The Resident Geckos

I was seated in the verandah, enjoying my view of the garden, when I first sighted one of the resident geckos. It sat perfectly still on the side of the trunk of the tree beside the small gate in front of the house. It would have been very easy to miss. It was perfectly camouflaged against the brown background, and the only reason I had noticed it was because it had made a movement that had caught my attention. The gecko stayed perfectly still most of the time. Unfortunately, I was caught unprepared, without my camera in hand.

I made sure that I kept the camera with me when on the verandah from that time onward. And I waited patiently for a few days. Sure enough, a gecko made made its appearance close to the location of my original sighting. It was clear that the lizard considered the place to be familiar territory. Perhaps it had its home somewhere in that space. I managed to get a few pictures over a period of time, once even following the gecko as it made its way across the garden, hiding from me within the branches of a shrub, and then rapidly withdrawing further away from me. If you have not seen one of the Indian geckos before, this is your opportunity to do so!

From the length of the tails, I think we are looking at two different geckos in these pictures.

Of Returns and Beginnings And Endings

I am in the middle of a familiar trip once again. I am back in my hometown, the place where I grew up, the place that I departed many years ago when I was still a young laddie. It is a place I departed without a second thought, without hesitation. I am back to visit the folks I left behind, my parents.

Last time I came to India, I fell quite sick on my way back home. One might ask: why is one silly enough to take a risk once again, so soon after the previous experience. Perhaps only the heart knows,

But this is also a different kind of trip – a meeting once again of the generations. It is the determination of the young people – my children who are traveling with me – to visit the grandparents who are in their fading years, to show them that there are people in distant lands who remember them fondly and care for them. One does not forget. These young people – from the distant lands – are old enough to have memories of their own, memories of their visits with their grandparents when they were younger still. They are determined to demonstrate their love by their mere presence. Remember that there are people who care, do not despair. Love is in the air. I am asked – is it too much to come out and explicitly state that we are here because we love you. But it is not in the nature of this family to go there.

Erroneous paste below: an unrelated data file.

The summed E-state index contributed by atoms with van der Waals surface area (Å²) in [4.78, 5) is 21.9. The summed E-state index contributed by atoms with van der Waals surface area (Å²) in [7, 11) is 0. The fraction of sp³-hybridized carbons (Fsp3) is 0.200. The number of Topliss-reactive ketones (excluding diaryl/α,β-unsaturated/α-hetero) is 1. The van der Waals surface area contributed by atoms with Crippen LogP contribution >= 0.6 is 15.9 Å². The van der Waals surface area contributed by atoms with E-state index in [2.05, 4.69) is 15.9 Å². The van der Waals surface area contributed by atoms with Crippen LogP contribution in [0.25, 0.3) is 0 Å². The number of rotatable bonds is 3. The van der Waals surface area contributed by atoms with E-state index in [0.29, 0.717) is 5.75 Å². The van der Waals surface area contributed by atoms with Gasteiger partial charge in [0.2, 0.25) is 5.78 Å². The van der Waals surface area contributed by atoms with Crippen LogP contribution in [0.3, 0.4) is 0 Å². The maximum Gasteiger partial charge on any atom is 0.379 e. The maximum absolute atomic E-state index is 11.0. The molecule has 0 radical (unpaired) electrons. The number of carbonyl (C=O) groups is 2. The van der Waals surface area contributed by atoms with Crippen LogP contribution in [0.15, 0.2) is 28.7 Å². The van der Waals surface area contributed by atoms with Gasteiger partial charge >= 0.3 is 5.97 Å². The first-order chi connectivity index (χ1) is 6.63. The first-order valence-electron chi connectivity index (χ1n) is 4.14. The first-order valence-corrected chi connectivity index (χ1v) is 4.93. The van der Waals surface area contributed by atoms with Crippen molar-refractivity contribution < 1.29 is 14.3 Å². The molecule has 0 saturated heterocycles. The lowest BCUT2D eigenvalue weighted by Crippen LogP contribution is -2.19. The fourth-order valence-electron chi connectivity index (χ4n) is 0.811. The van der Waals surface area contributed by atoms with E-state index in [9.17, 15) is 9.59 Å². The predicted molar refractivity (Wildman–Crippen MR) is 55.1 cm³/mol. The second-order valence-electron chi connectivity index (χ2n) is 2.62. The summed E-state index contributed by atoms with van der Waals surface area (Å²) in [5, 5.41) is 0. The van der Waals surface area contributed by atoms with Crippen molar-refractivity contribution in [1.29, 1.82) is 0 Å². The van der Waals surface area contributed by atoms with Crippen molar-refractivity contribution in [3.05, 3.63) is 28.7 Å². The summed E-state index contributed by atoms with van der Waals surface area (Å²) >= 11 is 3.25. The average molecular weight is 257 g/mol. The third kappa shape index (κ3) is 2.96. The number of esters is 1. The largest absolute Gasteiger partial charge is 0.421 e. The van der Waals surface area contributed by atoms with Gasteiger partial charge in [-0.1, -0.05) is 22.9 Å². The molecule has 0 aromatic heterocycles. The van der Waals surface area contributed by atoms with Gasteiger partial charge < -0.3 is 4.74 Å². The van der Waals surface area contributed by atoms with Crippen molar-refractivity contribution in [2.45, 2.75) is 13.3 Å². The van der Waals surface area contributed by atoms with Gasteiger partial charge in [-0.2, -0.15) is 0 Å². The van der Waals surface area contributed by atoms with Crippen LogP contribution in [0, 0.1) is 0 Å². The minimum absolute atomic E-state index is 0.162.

Yeah, it is certainly turning into a different kind of trip. And my role this time may only to be a guide and chauffeur. And I would be glad of it.

Charging Through The July 4th Weekend

Out on the trail very early in the morn,
Tearing through the cobwebs that the biking paths adorn,
We are the first riders of the day in these parts it would seem,
Pedaling through the quiet of the cool woods as if in a dream.

We have been biking regularly the last few weeks, including a ride yesterday that will in all likelihood be the last one in a long while. I even took my bike back to the store for some adjustments during this regular spell of exercise, and we also did a complete tuneup of the old bike. A few parts ended up needing replacement on the old bike. It turns out that I had worn out the inside of the back tire of the old bike and did not even know it!

It has been a eventful few weeks recently, about to culminate in a trip to India next week. There have perhaps been plenty of things to write about, but the opportunities for introspection and access to a creative space have been few and fleeting. There are the distractions that do not allow me to stay in a quiet space for too long. The attentive motivation for writing has been lacking, and that is still the case today. So, I am going to keep this sweet and short.

Here is a picture taken during a hike with visiting family to Maryland Heights during the July 4th weekend. The view is of Harpers Ferry, a favorite place for us to visit.The Shenandoah river (on the left side of the picture) meets up with the Potomac at this river junction. It was a good day for recreation on the rivers. Perhaps you can even sight some rafts and tubes in the expanded picture.

Blind Camera Shots In Manhattan

I started taking pictures on 8th Avenue without really looking at the viewfinder or the display of the camera to see what image was being captured. I was not making the effort to bring the camera up to my face. Many of the pictures were taken while I was walking. I was surprised by the results. Here are some samples.

The last two pictures were taken in Times Square.